Pritzker Prize


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See also: Pritzker Architecture Prize Recipients (table)Pritzker Architecture Prize Recipients
Year Recipient(s) Nation
1979 Philip Johnson United States
1980 Luis Barragán Mexico
1981 James Stirling Great Britain
1982 Kevin Roche United States
1983 I. M.
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Pritzker Prize,

officially

The Pritzker Architecture Prize

(prĭt`skər), award for excellence in architecture, given annually since 1979. Largely modeled on the Nobel PrizeNobel Prize,
award given for outstanding achievement in physics, chemistry, physiology or medicine, peace, or literature. The awards were established by the will of Alfred Nobel, who left a fund to provide annual prizes in the five areas listed above.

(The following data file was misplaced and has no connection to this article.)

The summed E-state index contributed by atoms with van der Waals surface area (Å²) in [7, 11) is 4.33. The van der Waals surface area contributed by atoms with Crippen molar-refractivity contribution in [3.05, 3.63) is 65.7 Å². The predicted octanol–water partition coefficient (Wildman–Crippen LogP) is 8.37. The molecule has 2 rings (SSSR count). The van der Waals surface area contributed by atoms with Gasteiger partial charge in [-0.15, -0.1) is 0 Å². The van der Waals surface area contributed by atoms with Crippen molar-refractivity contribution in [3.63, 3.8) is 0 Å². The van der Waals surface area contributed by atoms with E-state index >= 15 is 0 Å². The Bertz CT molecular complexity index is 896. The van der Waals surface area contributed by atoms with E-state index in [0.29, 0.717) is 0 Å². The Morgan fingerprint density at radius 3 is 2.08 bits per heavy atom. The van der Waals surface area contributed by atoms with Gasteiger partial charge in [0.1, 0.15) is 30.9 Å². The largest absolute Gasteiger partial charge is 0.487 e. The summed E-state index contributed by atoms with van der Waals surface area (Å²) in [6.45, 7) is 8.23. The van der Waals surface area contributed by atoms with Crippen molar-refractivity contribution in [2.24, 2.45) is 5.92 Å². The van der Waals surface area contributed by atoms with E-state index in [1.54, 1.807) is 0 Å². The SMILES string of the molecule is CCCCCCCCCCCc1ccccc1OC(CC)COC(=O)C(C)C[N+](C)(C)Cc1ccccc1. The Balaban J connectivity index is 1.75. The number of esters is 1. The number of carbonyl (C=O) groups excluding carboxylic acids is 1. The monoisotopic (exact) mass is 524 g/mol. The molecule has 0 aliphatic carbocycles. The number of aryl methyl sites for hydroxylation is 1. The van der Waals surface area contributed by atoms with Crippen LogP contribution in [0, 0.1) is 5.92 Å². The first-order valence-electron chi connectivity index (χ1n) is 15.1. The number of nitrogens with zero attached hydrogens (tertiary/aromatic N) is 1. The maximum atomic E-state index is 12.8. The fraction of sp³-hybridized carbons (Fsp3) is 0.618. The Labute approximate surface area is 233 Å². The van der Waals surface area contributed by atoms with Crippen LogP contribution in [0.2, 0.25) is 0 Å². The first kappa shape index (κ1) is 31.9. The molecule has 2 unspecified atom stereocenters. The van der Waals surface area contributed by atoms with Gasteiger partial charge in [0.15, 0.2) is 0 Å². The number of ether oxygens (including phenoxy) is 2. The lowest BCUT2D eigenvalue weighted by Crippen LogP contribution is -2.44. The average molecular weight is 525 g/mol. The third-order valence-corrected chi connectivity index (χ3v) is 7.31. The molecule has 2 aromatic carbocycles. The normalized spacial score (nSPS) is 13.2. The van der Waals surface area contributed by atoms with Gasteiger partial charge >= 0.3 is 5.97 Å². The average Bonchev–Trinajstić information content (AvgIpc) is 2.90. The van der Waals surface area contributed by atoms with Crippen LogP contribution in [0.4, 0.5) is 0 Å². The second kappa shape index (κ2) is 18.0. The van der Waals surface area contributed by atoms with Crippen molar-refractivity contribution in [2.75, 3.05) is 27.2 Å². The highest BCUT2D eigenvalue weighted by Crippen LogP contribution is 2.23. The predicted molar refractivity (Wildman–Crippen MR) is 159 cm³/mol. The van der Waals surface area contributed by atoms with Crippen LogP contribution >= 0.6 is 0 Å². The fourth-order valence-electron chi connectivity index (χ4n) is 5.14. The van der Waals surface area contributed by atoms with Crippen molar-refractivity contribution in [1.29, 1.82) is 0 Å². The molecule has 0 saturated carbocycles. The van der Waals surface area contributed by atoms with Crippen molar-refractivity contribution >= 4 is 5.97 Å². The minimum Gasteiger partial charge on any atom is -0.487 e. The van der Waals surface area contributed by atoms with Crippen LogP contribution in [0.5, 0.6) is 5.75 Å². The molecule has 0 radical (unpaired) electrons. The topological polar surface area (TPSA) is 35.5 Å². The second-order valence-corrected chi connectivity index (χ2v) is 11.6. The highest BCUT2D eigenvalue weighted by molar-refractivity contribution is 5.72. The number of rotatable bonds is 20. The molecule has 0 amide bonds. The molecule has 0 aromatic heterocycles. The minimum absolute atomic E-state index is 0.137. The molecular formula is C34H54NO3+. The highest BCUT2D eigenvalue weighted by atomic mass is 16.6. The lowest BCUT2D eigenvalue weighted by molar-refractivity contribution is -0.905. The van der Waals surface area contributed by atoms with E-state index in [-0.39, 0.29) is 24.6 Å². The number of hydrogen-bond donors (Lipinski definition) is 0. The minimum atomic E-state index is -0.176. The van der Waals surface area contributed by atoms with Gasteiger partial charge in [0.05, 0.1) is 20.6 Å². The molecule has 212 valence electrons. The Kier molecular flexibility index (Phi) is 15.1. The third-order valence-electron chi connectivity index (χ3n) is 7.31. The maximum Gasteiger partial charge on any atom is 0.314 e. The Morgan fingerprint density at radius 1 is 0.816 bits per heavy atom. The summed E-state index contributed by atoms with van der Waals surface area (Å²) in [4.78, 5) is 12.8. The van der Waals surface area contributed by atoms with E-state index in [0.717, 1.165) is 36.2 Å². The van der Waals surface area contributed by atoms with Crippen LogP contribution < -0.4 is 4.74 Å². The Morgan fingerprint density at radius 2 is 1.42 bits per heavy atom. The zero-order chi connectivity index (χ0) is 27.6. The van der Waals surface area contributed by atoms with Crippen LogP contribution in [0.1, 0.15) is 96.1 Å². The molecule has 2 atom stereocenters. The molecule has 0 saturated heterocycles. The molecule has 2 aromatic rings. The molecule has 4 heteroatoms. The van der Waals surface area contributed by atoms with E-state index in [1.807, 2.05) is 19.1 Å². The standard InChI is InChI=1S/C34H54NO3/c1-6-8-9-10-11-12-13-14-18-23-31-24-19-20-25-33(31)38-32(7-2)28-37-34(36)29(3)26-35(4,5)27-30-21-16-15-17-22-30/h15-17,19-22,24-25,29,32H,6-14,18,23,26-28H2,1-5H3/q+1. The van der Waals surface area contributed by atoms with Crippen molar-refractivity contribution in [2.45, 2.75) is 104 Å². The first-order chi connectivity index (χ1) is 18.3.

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, it is the premier architectural award in the United States and is named for the family that founded the prize; it is awarded by the Chicago-based Hyatt Foundation. Philip JohnsonJohnson, Philip Cortelyou,
1906–2005, American architect, museum curator, and historian, b. Cleveland, grad. Harvard Univ. (B.A., 1927). One of the first Americans to study modern European architecture, Johnson wrote (with H.-R.
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 was the first architect to be awarded the prize; other winners include James StirlingStirling, Sir James Frazer,
1924–92, British architect, b. Glasgow, grad. Univ. of Liverpool school of architecture (1950). Settling in London, Stirling worked in partnership (1956–63) with James Gowan, and became known for straightforward and functional modernist